Asthma Obesity

Both asthma and obesity are sharply on the rise in the Western world. But why is there reason to think that there is a causal relationship between the two conditions? A number of research studies have suggested that there may be a link between obesity and asthma. However, although results from the latest studies show some association between weight and the incidence of asthma, there are several inconsistencies.

Recent Asthma and Obesity Studies

An American group, a Swedish group and an Australian group each published one of three recent studies on the link between asthma and obesity. The study, published in the American Journal of Epidemiology, was based on data from 3,792 children in Southern California. It reports an association between a body mass index (BMI) greater than the 85th percentile and the risk of developing asthma. Additionally, overweight boys in the study showed an increased risk for developing asthma.

The Swedish study, published in Acta Paediatrica, looked for an association between BMI and asthma in 457 sixth-grade children. The study concluded that there was a clear relationship between high BMI ratios and the presence of wheezing and asthma, supporting the results from the American study. However, no distinction was made as to whether boys were at a higher risk than girls.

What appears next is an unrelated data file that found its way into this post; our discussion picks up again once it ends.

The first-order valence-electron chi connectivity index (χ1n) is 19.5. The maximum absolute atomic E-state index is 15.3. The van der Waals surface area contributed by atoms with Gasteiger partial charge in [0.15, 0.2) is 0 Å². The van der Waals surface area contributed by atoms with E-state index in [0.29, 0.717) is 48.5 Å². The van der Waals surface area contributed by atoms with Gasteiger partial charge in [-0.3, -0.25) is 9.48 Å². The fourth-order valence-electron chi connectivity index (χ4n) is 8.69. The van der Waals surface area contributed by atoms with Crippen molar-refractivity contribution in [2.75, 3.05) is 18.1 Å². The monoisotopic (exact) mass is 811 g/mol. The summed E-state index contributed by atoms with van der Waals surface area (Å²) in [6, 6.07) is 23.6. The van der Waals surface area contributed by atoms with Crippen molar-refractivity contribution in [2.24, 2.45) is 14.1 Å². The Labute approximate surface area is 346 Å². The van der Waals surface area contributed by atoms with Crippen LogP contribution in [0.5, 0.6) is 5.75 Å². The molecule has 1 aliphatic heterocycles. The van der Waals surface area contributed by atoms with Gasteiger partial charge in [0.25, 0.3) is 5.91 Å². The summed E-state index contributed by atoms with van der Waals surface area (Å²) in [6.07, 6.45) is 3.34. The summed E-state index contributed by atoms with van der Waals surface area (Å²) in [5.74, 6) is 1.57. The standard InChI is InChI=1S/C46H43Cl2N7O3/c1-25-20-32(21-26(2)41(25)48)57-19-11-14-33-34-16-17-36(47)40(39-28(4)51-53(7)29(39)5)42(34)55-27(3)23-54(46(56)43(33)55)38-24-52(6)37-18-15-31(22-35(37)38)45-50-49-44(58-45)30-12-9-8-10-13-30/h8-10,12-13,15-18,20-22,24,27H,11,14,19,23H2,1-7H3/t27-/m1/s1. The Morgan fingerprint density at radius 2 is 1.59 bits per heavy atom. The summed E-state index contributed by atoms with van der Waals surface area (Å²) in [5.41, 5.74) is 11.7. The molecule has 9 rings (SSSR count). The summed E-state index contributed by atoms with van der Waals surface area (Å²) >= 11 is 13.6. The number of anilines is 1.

In the Australian study, published in the journal Thorax, 5,993 Caucasian children ages seven to twelve were examined. This study, much larger than the two previously described studies, concluded that BMI is not a risk factor for asthma in boys or girls.

Which Study was Correct?

The different outcomes from the three studies may seem perplexing. In addition to the studies listed here, additional data has been gathered to supports an association between asthma and obesity and to reinforce the incidence of asthma is higher among women than men.

However, an analysis of the 2000 Behavioral Risk Factor Surveillance System data points out a strong positive association between BMI and asthma, not only among women, but Black and Hispanic men as well. The analysis, published in the Annals of Epidemiology, suggests that ethnicity may have something to do with the inconsistent results presented in the above studies. Consequently, race should be factored into any future studies.

Dietary Fat: The Missing Link?

Does the same component of our diets that fosters weight gain directly contribute to the development of asthma? What about the role of a low-fat diet in reducing both obesity and asthma symptoms? Some evidence suggests that managing the amount and/or type of fat in our diets may reduce the symptoms of asthma.

An analysis of the scientific literature by Spector and Surette in the Annals of Allergy, Asthma,